Look for Talk About 4G Support

By Don Reisinger  |  Posted 2011-03-29 Print this article Print

5. iPad 2 sales figures

If Apple likes to do anything, it's talk up sales figures. And if the company holds a keynote address at WWDC, one should expect it to talk about iPad 2 sales figures. Given the fact that the iPad 2 is still taking weeks to ship and finding it on store shelves is extremely difficult, those sales figures will likely be quite high.

6. A free MobileMe?

Speculation abounds that Apple will be unveiling a free MobileMe service at some point in the future. And if it does in fact have plans for that, what better time to talk about it than at WWDC? Currently, MobileMe is used for Mac, iPhone and iPad owners to sync content across their many devices, among many other functions. It costs $99 per year. If Apple decides to do what the rumors suggest and improve MobileMe while making it free of charge, it would only make sense for the company to talk about that at a software event like WWDC.

7. A commitment to 4G

Apple might just talk about 4G and its commitment to the ultra-high-speed service at WWDC. If Apple unveils the iPhone 5 at the event, the company would have the perfect opportunity to talk about 4G. As the competition continues to release 4G-capable devices, the time has come for Apple to follow suit. And it likely will do so with the iPhone 5. Simply put, if Apple talks about the iPhone 5 at WWDC, it will discuss 4G and its commitment to it as well.

8. Improvements to the Mac App Store

A key component in Mac OS X 10.7 Lion is Apple's Mac App Store. Unlike Snow Leopard, which required users to download the marketplace to access it, Lion will come with the Mac App Store built-in. If Apple has designs on making the Mac App Store an integral part of its strategy going forward-and it seemingly does-the company will almost undoubtedly discuss the success of the marketplace so far and talk about how it wants to improve it. After all, it has been available for months, and Apple is not a company that allows an important service to stand pat for long.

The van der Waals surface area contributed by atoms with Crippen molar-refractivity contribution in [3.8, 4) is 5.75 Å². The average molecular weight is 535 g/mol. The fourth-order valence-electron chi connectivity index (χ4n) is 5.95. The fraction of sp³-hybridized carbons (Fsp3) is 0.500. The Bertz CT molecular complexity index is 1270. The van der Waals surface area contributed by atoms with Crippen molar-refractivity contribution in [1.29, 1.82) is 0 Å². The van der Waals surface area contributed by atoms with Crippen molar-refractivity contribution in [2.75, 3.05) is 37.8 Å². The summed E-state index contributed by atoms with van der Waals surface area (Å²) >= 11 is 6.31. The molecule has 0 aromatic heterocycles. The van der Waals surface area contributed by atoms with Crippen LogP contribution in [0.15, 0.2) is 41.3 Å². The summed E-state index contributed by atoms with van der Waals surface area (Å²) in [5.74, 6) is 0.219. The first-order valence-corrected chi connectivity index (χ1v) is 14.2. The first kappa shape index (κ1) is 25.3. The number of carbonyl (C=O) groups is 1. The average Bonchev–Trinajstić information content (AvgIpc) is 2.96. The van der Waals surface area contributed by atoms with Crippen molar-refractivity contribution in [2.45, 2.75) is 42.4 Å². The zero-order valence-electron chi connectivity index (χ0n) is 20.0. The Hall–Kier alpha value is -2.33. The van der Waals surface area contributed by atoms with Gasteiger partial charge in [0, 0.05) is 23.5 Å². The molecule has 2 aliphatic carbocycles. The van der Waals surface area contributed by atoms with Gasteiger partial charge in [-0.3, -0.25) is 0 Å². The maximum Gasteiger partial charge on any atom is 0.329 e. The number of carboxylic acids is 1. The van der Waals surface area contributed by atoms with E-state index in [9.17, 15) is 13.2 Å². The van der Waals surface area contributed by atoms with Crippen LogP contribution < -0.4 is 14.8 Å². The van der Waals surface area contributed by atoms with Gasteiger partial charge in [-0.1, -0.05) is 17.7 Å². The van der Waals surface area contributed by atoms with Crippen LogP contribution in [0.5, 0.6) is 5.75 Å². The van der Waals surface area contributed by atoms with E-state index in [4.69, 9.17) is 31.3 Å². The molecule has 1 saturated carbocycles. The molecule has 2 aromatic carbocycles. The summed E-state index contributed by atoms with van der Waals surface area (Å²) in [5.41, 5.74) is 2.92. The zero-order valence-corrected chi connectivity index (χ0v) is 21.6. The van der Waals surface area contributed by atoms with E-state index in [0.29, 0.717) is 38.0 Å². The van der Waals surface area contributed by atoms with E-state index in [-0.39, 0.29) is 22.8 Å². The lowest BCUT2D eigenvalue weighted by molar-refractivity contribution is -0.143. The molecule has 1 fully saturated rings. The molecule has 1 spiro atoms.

9. Details on its future multiplatform smartphone plans

One of the big question marks about Apple's business right now is how it plans to release future versions of its iPhone. The iPhone 4 was made available to AT&T customers last year. The Verizon iPhone came to that carrier's network earlier this year. Will it continue to stagger launches in that way or will it simply release the iPhone at the same time on all carrier networks? Considering the iPhone 5 could only be months away, expect Apple to address that at WWDC.

10. iTunes improvements

Another hot topic at WWDC might be iTunes. Apple's Ping platform, which allows users to connect socially through the service, hasn't been as groundbreaking as Apple made it out to be. It's quite possible that the company will try to improve that service. There's also speculation that a major overhaul could be in the works, with iTunes gaining a browser-based element. As one might expect, Apple hasn't commented on the possibility of that, but given all the rumors surrounding iTunes, expect some serious improvements to that platform at WWDC. 

Don Reisinger is a freelance technology columnist. He started writing about technology for Ziff-Davis' Gearlog.com. Since then, he has written extremely popular columns for CNET.com, Computerworld, InformationWeek, and others. He has appeared numerous times on national television to share his expertise with viewers. You can follow his every move at http://twitter.com/donreisinger.

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